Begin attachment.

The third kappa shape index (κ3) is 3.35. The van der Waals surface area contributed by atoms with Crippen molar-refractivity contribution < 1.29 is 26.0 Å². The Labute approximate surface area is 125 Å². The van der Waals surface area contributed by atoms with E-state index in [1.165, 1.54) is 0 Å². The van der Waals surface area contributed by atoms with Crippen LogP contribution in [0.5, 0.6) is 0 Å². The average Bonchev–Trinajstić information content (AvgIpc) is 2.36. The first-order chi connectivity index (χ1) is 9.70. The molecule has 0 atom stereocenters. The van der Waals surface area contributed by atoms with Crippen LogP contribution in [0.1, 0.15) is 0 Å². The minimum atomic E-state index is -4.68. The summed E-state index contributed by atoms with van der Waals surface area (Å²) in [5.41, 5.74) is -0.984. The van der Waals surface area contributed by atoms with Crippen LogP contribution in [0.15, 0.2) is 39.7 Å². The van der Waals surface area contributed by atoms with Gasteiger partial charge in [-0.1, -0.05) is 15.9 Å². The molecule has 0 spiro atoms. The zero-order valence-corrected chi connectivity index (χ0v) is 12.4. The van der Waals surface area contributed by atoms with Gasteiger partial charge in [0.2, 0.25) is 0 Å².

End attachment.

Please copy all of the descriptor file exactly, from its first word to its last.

The third kappa shape index (κ3) is 3.35. The van der Waals surface area contributed by atoms with Crippen molar-refractivity contribution < 1.29 is 26.0 Å². The Labute approximate surface area is 125 Å². The van der Waals surface area contributed by atoms with E-state index in [1.165, 1.54) is 0 Å². The van der Waals surface area contributed by atoms with Crippen LogP contribution in [0.5, 0.6) is 0 Å². The average Bonchev–Trinajstić information content (AvgIpc) is 2.36. The first-order chi connectivity index (χ1) is 9.70. The molecule has 0 atom stereocenters. The van der Waals surface area contributed by atoms with Crippen LogP contribution in [0.1, 0.15) is 0 Å². The minimum atomic E-state index is -4.68. The summed E-state index contributed by atoms with van der Waals surface area (Å²) in [5.41, 5.74) is -0.984. The van der Waals surface area contributed by atoms with Crippen LogP contribution in [0.15, 0.2) is 39.7 Å². The van der Waals surface area contributed by atoms with Gasteiger partial charge in [-0.1, -0.05) is 15.9 Å². The molecule has 0 spiro atoms. The zero-order valence-corrected chi connectivity index (χ0v) is 12.4. The van der Waals surface area contributed by atoms with Gasteiger partial charge in [0.2, 0.25) is 0 Å².